There is recent news about the Affordable Care Act that another private insurance company is pulling out of some exchanges. Can you start by telling us a little about that?
Mellody: Aetna announced this week that it was withdrawing from the Obamacare exchanges in 11 of the 15 states it had been doing business – Arizona, Florida, Georgia, Illinois, Kentucky, Missouri, North Carolina, Ohio, Pennsylvania, South Carolina and Texas – becoming the third major insurance company to scale back its offerings in the face of financial losses. This comes on the heels of United Healthcare’s announcement that they will be exiting most Obamacare exchanges in 2017, and Humana’s announcement that they are pulling out of nearly 1,200 counties next year.
Why are these companies pulling out of some of the exchanges?
Aetna is citing the losses that it has incurred when offering coverage through the Affordable Care Act markets. The company says it has lost $430 million in its individual policies unit since it started participating in the ACA exchanges in January 2014. Why? Aetna asserts that its 838,000 exchange customers have turned out to be sicker and costlier than it had initially expected. The other insurers who have pulled back from some exchanges have cited similar financial challenges.
What will happen as a result of these moves?
No one has a crystal ball, but a few things are clear. As a result of Aetna’s decision, 20% of the company’s 838,000 Obamacare participants in 536 counties will be forced to sign up for other Obamacare plans or purchase individual insurance outside of the exchanges once open enrollment begins later this year. This could mean that patients may lose their preferred doctors and hospitals if they sign up for plans that don’t include those providers in their network coverage.
However, it is important to note that a large majority of states will continue to have multiple insurers participating in their ACA exchanges next year. The impact of these moves is expected to be felt most acutely in rural areas, particularly in the Southern united states. It looks like about one in four counties will end up having just one insurer on the exchange next year. Most of these counties are sparsely populated, though, so relatively few people will be affected. A few states – Alabama, Alaska, Oklahoma and South Carolina – are expected to have just one insurer in the entire state in 2017. But, as I said, people who live in more densely populated areas, especially cities, will continue to have several insurer options on the exchange.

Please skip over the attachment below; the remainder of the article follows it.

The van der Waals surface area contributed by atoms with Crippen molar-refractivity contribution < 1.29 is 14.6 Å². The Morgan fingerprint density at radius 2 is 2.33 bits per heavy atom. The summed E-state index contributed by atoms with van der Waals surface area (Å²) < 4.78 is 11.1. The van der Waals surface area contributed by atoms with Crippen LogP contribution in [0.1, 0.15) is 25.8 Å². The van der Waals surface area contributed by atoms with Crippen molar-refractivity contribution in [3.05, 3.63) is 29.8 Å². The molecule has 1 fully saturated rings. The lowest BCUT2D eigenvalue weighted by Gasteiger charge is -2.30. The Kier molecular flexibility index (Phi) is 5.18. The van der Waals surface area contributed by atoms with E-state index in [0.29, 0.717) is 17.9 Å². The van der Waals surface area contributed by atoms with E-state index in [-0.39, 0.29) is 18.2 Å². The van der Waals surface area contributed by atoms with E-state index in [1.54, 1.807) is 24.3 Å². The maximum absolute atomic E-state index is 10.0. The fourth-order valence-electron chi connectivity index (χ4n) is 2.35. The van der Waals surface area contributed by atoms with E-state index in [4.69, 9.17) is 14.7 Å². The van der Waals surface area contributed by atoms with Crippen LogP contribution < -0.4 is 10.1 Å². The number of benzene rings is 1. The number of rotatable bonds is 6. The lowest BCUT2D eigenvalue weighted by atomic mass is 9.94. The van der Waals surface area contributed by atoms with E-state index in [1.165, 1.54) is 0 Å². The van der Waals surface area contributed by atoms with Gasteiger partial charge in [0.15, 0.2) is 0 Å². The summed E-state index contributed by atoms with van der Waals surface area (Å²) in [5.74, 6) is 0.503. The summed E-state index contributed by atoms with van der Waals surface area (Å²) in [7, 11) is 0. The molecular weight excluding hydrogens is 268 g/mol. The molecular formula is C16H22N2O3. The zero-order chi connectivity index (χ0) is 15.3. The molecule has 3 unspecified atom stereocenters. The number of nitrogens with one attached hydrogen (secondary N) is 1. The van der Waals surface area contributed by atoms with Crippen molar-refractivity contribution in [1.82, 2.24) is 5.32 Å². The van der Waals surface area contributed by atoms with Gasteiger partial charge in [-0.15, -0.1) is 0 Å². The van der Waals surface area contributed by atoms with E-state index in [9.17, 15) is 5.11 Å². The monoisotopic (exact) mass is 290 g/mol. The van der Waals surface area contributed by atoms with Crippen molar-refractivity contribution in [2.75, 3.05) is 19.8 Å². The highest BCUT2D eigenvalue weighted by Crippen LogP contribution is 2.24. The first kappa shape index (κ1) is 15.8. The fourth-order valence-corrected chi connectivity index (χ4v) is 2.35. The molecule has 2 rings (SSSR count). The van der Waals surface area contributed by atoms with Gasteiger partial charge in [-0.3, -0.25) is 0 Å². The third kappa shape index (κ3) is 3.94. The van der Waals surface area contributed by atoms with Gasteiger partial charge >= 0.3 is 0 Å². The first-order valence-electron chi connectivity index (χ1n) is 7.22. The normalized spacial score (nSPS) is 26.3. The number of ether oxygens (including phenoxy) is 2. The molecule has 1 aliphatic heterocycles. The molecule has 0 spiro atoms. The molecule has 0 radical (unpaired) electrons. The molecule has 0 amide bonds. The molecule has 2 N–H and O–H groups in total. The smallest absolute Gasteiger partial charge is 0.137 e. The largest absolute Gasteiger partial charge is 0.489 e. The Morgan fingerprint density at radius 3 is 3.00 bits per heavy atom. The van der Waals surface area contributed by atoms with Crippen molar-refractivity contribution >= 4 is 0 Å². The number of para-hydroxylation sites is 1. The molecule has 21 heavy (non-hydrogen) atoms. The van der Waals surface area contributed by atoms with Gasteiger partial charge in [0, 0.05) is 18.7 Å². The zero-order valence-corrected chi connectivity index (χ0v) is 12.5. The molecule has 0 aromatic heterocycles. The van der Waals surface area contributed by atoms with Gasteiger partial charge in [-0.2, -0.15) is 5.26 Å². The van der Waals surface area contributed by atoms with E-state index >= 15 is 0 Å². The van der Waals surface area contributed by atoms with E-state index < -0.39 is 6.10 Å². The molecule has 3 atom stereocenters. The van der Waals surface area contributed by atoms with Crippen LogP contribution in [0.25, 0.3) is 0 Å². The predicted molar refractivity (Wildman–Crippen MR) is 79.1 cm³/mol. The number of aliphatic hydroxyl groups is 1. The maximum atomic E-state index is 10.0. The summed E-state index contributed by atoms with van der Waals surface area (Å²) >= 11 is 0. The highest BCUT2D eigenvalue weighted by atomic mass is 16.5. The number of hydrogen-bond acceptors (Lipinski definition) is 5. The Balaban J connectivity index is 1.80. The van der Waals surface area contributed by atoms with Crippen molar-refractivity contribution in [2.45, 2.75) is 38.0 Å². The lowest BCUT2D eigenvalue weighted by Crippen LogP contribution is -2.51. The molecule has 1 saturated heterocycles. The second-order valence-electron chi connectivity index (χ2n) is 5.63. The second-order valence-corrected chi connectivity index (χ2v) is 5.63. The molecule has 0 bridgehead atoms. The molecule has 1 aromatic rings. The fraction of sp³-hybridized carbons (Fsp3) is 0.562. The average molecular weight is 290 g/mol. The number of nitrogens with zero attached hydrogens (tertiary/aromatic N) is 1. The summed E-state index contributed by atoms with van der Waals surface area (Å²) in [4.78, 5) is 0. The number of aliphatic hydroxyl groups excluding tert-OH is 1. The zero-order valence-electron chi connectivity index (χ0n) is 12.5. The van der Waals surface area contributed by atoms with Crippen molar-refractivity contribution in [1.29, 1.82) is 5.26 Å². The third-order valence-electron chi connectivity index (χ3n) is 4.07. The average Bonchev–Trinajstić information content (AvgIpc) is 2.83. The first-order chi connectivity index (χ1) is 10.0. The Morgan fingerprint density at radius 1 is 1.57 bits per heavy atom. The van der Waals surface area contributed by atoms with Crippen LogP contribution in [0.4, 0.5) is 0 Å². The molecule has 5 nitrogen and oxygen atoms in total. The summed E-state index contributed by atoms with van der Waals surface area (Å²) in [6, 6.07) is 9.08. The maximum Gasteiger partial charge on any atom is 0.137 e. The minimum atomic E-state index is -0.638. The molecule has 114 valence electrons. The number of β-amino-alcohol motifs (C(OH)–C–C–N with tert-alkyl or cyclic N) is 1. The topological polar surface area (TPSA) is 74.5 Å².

Will some people be hit in the pocketbook in these states and counties? And if so, what should people be considering?
Again, it is important to reiterate that most people will still have multiple exchange plans to choose from, even if they have to switch plans as a result of their current provider pulling out of their exchange. Nearly two-thirds of those insured through the ACA are expected to have the same number of health insurance providers in 2017, with one-third having at least 3 insurers to choose from.
There will be people who are impacted. For the most part though, people living in these areas are getting financial assistance to purchase their coverage, so as long as there is one exchange insurer in their county or state, they will still be able to receive subsidies and continue to pay around the same amount they do now, even if they do need to change plans.
So, while analysts are forecasting that the premium for an average plan is expected to rise by 9% in 2017 to a monthly payment of $281, most ACA plan members will continue to receive the credits and subsidies to help pay for their coverage. The U.S. Department of Health and Human services (HHS) reported that 85% of Obamacare plan members received tax credit subsidies and paid only $4 extra per month in 2016.
Do you have any advice for our listeners as we look ahead to next year?
The best thing you can do is to keep yourself informed. If you currently get insurance through ACA exchanges, go to healthcare.gov. From there, you will be directed to the appropriate exchange, and you will be able to learn what your options are. We will not know for sure what the 2017 plan offerings will be until November 1, when open enrollment starts, but you can get advice and assistance from people on healthcare.gov to prepare for next year. Even if like your current plan, it is always a good idea to shop around and compare it to others so you can make the most informed choice for your personal and financial health.